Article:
The Ascension of Jesus

The Luke-Acts narrative isn't a 'beam me up' story. Rather, it conveys Jesus' lordship and freedom from space-time limitations

BY: Marcus Borg

 

Forty days after Easter, Christians commemorate Jesus' ascension into heaven. Ascension Day is more important in some Christian traditions, and in some countries, than in others. In Germany, for example (where it is called

Christi Himmelfahrt

--"Christ's journey into heaven"), it is an official school holiday. In North American culture, despite the much larger percentage of practicing Christians, the day passes relatively unnoticed, especially among many Protestants.

Yet the ascension of Jesus is a central element in the Christian tradition. It is included in the two classic Christian creeds. Both the Apostles' Creed and the Nicene Creed affirm that Jesus "ascended into heaven."

In the New Testament, the story of Jesus' ascension is found in the Gospel of Luke and the Book of Acts, both written by the same author. The classic text is Acts 1:9-11. After the risen Christ had spoken his final words to his followers, we are told:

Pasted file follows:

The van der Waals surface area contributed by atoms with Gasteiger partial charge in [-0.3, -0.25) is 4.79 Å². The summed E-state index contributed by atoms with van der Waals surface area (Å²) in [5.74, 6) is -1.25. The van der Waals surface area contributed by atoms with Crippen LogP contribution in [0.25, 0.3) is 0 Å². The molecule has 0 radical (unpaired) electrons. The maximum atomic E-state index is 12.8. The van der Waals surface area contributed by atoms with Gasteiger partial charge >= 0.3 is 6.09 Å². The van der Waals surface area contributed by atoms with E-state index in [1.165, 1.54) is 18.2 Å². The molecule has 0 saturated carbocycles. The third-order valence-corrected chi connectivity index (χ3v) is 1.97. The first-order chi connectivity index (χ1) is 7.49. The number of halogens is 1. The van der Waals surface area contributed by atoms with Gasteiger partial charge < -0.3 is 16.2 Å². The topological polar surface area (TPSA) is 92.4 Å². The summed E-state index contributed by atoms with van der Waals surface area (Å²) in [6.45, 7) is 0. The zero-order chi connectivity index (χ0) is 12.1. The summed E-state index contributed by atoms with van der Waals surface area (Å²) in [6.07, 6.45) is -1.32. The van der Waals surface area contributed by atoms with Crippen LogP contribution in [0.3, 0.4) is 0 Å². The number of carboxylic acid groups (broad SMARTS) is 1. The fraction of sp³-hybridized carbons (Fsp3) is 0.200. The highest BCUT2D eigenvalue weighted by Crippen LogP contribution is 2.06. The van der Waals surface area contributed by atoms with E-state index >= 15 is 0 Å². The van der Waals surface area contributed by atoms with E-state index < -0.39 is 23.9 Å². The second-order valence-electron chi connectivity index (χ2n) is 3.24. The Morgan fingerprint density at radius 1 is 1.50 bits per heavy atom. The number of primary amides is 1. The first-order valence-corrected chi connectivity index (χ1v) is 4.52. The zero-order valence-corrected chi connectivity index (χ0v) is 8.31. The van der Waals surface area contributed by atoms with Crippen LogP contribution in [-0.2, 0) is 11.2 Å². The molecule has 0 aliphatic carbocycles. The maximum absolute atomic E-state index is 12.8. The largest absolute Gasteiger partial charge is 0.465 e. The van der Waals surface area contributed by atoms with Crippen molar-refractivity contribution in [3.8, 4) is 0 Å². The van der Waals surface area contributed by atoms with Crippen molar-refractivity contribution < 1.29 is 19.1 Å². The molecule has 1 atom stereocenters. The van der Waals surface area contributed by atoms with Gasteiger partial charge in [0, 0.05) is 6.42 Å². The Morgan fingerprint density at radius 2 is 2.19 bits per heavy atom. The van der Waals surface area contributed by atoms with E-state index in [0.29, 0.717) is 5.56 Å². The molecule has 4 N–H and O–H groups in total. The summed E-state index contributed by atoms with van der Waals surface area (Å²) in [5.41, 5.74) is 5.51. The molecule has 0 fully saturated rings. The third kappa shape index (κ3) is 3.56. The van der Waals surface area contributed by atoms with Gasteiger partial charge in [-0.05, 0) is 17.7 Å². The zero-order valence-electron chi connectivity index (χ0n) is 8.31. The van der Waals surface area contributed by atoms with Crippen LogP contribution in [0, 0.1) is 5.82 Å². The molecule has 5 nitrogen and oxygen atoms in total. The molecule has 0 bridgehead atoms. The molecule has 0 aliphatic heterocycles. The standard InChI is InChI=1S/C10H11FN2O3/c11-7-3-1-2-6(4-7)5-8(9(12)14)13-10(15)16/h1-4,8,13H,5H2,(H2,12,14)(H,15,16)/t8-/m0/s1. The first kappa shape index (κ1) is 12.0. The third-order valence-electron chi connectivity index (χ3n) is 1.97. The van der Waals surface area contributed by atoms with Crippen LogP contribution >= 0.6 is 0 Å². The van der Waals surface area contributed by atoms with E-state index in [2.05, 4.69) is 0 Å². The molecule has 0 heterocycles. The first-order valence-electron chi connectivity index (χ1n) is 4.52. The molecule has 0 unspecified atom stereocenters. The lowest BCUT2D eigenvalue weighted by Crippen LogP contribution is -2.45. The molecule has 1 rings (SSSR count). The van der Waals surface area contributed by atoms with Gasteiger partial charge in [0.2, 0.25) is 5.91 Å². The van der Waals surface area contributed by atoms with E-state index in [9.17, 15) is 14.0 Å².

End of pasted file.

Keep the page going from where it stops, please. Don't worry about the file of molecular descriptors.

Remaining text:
"As they were watching, Jesus was lifted up, and a cloud took him out of their sight." The text then refers to them "gazing up toward heaven while he was going."

What is this story about? Its meanings are rich and important, even as it is one of the stories in the New Testament that most obviously requires a non-literal reading. For reasons I will now cite, it is manifestly a symbolic or metaphorical narrative.

The specific claim that the risen Jesus appeared for "40 days" after the resurrection (the basis for the traditional dating of the ascension) is found only in the first chapter of Acts (1:3). This is the first clue to the nature of the narrative: The number 40 often has a non-literal meaning in the Bible. It is a number that means a relatively long period of time, just as "three" is a number signifying a relatively short period of time.

A second clue that the author of Luke-Acts does not intend this number literally is also suggested by a curious feature of this two-volume work. Namely, the last chapter of the Gospel of Luke ends with a story of Jesus ascending into heaven (Luke 24:50-51). If we follow the chronology of that chapter carefully, the ascension apparently happened on the night following Easter day. What is going on here? Is the author unaware of the contradiction of "40 days"? Or is this an indicator that the author does not intend this story to be understood literally?

 

Continued on page 2: Heaven is not literally 'up'... »

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